Showing posts with label links. Show all posts
Showing posts with label links. Show all posts

Tuesday, August 4, 2015

Afternoon Links 8/4/2015

I am a victim of my nostalgia. Yesterday, I revived a years-old post in which I provided bloggees with some of the latest Windows activation keys to update the data for Windows 10. I figured I might as well dredge up another bit I had let fall by the wayside; Weekly links! Exciting, I know.

   - Yahoo's ad network and Microsoft Azure's web hosting service were abused to circulate an enormous flood of malicious software. Malwarebytes is being credited with the discovery - which is a little amusing because Malwarebytes has for had their own issues with security for many years. h/t Washington Post

    - Planned Parenthood and a variety of other related organizations were brought offline by a sustained series of DDoS attacks. In what may or may not have been the work of the same group of individuals, someone has claimed they have hacked Planned Parenthood and retrieved an employee list database of some kind or another.
     AFAIK, this sort of thing is new to the abortion debate in the US - honestly the only political debates where this sort of thing typically comes to the fore are "internet" issues surrounding surveillance, cryptocurrency and the like. The "Culture Wars" are fought in city halls, lobbyist offices and in the bank transfers of PACs rather than through data center Meet Me rooms.
    Personally I am interested in finding out if the DDoS was outsourced or if there is, in fact, a pro-life botnet. Will online hooliganism become a part of the political conversation? h/t Rolling Stone

   - The Electronic Frontier Foundation and Muck Rock have partnered to file a butt-load of FOIA requests in order to provide the public with a better understanding of how biometrics is being used by law enforcement and federal government agencies to provide street level, warrantless surveillance of ordinary Americans. h/t Muck Rock

   - In a strange move, DHS Deputy Secretary Alejandro Mayorkas said that some provisions of the Cybersecurity Information Sharing Act (CISA) “could sweep away important privacy protections” and that proposed legislation “raises privacy and civil liberties concerns.” Apparently Mayorkas found nothing ironic about this statement, while the news outlets who retyped the message for public consumption found it completely normal. h/t Russia Today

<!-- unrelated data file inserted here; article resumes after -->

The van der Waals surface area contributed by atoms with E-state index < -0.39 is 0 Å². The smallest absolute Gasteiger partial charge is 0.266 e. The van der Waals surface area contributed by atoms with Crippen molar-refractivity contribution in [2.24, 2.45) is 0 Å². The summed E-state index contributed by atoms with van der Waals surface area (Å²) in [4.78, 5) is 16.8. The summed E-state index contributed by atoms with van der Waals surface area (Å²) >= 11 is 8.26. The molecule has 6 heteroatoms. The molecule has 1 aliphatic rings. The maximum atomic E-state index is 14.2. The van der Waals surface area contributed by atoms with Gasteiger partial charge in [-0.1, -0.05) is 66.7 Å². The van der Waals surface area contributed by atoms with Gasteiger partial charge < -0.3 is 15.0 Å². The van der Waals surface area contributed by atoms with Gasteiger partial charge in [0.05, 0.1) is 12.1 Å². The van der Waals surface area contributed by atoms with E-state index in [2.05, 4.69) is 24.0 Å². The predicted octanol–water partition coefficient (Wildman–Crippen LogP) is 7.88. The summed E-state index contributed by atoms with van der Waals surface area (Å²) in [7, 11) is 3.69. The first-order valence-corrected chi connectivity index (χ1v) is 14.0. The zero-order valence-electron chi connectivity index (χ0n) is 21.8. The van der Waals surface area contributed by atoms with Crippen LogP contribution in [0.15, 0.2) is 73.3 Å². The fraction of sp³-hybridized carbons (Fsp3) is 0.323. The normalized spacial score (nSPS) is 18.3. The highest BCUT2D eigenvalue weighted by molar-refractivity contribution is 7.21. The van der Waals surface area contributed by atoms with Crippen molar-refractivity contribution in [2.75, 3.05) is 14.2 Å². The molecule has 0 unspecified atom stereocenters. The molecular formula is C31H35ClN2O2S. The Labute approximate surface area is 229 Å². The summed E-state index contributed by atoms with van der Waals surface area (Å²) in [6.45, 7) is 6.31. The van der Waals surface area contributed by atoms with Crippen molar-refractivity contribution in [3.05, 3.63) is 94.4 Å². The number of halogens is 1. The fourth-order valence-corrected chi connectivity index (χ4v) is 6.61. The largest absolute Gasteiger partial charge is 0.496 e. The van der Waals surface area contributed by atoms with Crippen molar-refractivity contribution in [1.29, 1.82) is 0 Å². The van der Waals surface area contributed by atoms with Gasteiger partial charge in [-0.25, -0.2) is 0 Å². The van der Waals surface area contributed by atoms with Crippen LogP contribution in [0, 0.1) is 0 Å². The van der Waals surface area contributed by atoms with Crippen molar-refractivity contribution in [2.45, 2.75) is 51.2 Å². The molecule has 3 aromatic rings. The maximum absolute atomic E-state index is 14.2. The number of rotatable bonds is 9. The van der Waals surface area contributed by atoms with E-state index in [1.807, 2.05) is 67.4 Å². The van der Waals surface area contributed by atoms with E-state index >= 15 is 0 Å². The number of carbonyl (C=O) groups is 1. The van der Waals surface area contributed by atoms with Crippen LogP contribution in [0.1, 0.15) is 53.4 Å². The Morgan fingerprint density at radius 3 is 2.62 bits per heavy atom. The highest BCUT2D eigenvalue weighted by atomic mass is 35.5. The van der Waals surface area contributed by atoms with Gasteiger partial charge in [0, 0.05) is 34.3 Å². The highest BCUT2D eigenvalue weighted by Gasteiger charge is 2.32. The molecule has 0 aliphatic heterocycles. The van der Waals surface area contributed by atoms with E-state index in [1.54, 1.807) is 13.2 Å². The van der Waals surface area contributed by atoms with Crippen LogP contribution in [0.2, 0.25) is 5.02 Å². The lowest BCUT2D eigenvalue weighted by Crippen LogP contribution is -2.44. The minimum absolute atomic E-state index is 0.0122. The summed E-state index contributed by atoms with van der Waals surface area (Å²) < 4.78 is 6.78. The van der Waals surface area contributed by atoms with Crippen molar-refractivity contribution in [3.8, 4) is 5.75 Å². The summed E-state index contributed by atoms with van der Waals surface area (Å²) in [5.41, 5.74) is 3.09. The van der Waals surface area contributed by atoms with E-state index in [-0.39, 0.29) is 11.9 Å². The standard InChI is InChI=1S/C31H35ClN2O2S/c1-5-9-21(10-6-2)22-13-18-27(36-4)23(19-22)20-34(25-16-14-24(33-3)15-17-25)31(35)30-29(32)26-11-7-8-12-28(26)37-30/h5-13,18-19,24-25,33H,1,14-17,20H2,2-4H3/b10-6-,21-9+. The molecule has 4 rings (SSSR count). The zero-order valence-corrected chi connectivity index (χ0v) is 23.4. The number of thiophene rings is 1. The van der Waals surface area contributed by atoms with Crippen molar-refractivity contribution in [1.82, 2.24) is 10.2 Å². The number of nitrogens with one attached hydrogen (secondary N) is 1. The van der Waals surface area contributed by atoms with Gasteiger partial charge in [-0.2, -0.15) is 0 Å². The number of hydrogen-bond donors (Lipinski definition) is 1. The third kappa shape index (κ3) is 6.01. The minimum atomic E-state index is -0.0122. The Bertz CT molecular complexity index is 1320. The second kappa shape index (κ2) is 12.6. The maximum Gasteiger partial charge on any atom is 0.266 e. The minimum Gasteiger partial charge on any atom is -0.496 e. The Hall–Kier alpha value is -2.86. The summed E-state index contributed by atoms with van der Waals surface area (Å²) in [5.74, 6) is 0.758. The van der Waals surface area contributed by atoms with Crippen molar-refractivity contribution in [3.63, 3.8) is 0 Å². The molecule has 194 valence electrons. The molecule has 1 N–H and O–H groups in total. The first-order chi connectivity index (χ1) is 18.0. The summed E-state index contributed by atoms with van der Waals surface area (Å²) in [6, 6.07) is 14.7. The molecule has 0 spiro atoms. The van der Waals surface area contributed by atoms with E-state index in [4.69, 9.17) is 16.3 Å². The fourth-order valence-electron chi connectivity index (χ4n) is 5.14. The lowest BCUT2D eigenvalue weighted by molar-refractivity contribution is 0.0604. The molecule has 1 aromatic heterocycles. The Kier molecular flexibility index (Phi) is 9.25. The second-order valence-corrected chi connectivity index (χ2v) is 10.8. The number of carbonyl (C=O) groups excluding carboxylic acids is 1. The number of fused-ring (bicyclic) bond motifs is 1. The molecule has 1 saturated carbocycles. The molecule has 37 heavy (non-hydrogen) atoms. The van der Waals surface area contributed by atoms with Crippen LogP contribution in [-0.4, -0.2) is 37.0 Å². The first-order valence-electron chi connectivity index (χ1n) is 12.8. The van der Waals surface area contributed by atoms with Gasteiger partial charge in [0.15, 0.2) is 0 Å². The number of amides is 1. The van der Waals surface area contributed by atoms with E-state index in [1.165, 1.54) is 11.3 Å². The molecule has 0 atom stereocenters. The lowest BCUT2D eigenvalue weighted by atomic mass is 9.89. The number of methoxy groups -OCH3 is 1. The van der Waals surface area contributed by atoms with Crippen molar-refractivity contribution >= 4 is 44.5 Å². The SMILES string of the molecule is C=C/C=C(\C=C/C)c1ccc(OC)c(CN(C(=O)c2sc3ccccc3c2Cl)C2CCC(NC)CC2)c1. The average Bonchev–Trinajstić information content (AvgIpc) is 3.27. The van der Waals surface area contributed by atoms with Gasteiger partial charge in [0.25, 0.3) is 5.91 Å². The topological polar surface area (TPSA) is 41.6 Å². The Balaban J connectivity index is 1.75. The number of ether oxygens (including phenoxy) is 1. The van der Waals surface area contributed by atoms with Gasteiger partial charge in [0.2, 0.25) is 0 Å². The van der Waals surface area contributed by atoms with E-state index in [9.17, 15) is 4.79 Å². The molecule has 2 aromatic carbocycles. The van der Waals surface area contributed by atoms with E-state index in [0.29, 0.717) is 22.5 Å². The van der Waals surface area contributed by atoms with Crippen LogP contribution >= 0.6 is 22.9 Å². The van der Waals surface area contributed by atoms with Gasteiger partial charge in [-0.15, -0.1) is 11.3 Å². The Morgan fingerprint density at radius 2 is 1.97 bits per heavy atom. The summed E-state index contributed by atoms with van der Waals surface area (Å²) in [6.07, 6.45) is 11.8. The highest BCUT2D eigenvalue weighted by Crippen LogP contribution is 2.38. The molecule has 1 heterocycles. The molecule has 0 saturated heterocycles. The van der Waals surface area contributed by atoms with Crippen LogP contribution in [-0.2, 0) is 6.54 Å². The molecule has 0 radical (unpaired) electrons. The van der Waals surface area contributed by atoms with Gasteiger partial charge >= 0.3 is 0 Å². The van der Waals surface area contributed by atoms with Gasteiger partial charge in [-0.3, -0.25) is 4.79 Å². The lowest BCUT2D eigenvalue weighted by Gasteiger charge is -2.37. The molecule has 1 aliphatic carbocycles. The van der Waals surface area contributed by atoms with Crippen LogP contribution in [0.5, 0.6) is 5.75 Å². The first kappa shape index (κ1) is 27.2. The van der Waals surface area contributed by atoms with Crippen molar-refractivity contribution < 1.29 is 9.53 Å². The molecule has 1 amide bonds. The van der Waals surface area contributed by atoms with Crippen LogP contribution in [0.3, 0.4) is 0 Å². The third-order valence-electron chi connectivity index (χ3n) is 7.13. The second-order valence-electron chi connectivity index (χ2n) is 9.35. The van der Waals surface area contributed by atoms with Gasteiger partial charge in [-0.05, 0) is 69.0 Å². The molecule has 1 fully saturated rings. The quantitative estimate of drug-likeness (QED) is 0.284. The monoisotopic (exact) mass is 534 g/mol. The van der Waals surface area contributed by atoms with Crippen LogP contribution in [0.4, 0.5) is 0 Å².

Saturday, March 9, 2013

Weekly Links 3/4/13

Fast Company - The Vatican has selected EMC to source roughly 2.8 Petabytes of storage for a project to digitize the Vatican library, home to over 1 million books.

Business Week - Skype service in China is actively monitored for certain key phrases that are offensive to the state. When a user inputs these phrases, the conversation is forwarded to Chinese intelligence. Skype is currently owned by Microsoft, and in China is partnered with TOM Online to provide service in the region (like India, China requires foreign entities to be minority stake holders with a domestic corporation in order to do business). Microsoft has not responded to requests to clarify the surveillance features in Skype beyond saying that they adhere to Chinese law when operating there. No word yet on whether American users are monitored as well (at this point, I would be more shocked if they were not) - the Chinese program bears striking similarity to the NSA program that became public shortly after 9/11, at least functionally.

Popehat - A disgraced copyright troll from Indiana has relocated to Florida and begun to stir up rumors of practicing law without a license, leading to at least one Florida judge dismissing a suit and claiming during her finding that a fraud had been committed against the court by the appellant / copyright complainant. Subpoenas are beginning to fly, to Wordpress no less, regarding bloggers who have written about the issue (see: Streisand Effect). Note that these particular copyright trolls are not technology companies - they are pornographers. There has been a strange relationship brewing between pornographers and technology patent defenders over the last few years as they are both extremely litigious and responsible for a substantial amount of the recent case law in this area not handled by the RIAA and affiliates.


Saturday, November 17, 2012

Weekly Links

Isn't it strange that the most successful sites aren't ones that produce content, but rather are gate keepers to the content of others? The phenomenon of network traffic is strangely circular - go to a website, click a link, from that site find a link, click it to find more links to click.

I know you're not hear to read. You are here to CLICK. Well, never let it be said that I don't give my public what it wants. I'll try to make this minor aggregation a weekly event.

Network World - Are the Spam Police Worse Than the Spammers? ("Spoiler Alert" - More so Every Day)
Fierce Telecom - CenturyLink Goes 100G, Puts On Big Boy Pants
Reason Magazine - Manipulating the Media For Fun and Profit

Finally, CEI has brought to magnificent life Leonard Read’s 1958 essay "I, Pencil" - the concise work of genius that lead me to the study of economics - in the form of a beautiful short film. At a time when so many of us find it so difficult to appreciate the power of spontaneous order and creative destruction (because each of us has a grand plan that, if enacted by principled leaders, would solve everything), spare 6 minutes for this. With an open mind Read's ideas just might change your life.

RAT Bastard

Earlier this week, several servers I maintain were targeted by automated attempts to upload a remote access trojan (RAT). The RAT is a simpl...